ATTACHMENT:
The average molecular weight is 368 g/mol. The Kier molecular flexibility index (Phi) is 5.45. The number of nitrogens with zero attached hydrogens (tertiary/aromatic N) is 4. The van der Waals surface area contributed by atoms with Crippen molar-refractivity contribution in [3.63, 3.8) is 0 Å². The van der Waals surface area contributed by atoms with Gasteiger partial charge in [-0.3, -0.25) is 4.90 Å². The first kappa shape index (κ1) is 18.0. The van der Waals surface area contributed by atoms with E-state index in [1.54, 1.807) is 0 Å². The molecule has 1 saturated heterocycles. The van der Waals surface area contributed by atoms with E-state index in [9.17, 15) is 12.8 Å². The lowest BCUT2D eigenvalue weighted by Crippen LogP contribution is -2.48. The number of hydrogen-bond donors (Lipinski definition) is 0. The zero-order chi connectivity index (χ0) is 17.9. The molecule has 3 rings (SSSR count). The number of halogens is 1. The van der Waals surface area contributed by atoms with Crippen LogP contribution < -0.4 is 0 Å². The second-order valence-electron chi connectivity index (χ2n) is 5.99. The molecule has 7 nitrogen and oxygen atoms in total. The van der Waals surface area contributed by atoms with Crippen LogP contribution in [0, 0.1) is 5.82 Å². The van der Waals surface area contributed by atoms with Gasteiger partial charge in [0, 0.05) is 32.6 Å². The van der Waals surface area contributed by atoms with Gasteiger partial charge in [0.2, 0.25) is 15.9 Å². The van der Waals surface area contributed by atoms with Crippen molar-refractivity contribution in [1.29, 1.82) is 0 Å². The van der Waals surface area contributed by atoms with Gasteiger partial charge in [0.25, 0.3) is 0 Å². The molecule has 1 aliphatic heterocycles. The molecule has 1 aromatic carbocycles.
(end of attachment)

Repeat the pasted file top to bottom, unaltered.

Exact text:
The average molecular weight is 368 g/mol. The Kier molecular flexibility index (Phi) is 5.45. The number of nitrogens with zero attached hydrogens (tertiary/aromatic N) is 4. The van der Waals surface area contributed by atoms with Crippen molar-refractivity contribution in [3.63, 3.8) is 0 Å². The van der Waals surface area contributed by atoms with Gasteiger partial charge in [-0.3, -0.25) is 4.90 Å². The first kappa shape index (κ1) is 18.0. The van der Waals surface area contributed by atoms with E-state index in [1.54, 1.807) is 0 Å². The molecule has 1 saturated heterocycles. The van der Waals surface area contributed by atoms with E-state index in [9.17, 15) is 12.8 Å². The lowest BCUT2D eigenvalue weighted by Crippen LogP contribution is -2.48. The number of hydrogen-bond donors (Lipinski definition) is 0. The zero-order chi connectivity index (χ0) is 17.9. The molecule has 3 rings (SSSR count). The number of halogens is 1. The van der Waals surface area contributed by atoms with Crippen LogP contribution < -0.4 is 0 Å². The second-order valence-electron chi connectivity index (χ2n) is 5.99. The molecule has 7 nitrogen and oxygen atoms in total. The van der Waals surface area contributed by atoms with Crippen LogP contribution in [0, 0.1) is 5.82 Å². The van der Waals surface area contributed by atoms with Gasteiger partial charge in [0, 0.05) is 32.6 Å². The van der Waals surface area contributed by atoms with Gasteiger partial charge in [0.2, 0.25) is 15.9 Å². The van der Waals surface area contributed by atoms with Crippen molar-refractivity contribution in [1.29, 1.82) is 0 Å². The van der Waals surface area contributed by atoms with Gasteiger partial charge in [0.25, 0.3) is 0 Å². The molecule has 1 aliphatic heterocycles. The molecule has 1 aromatic carbocycles.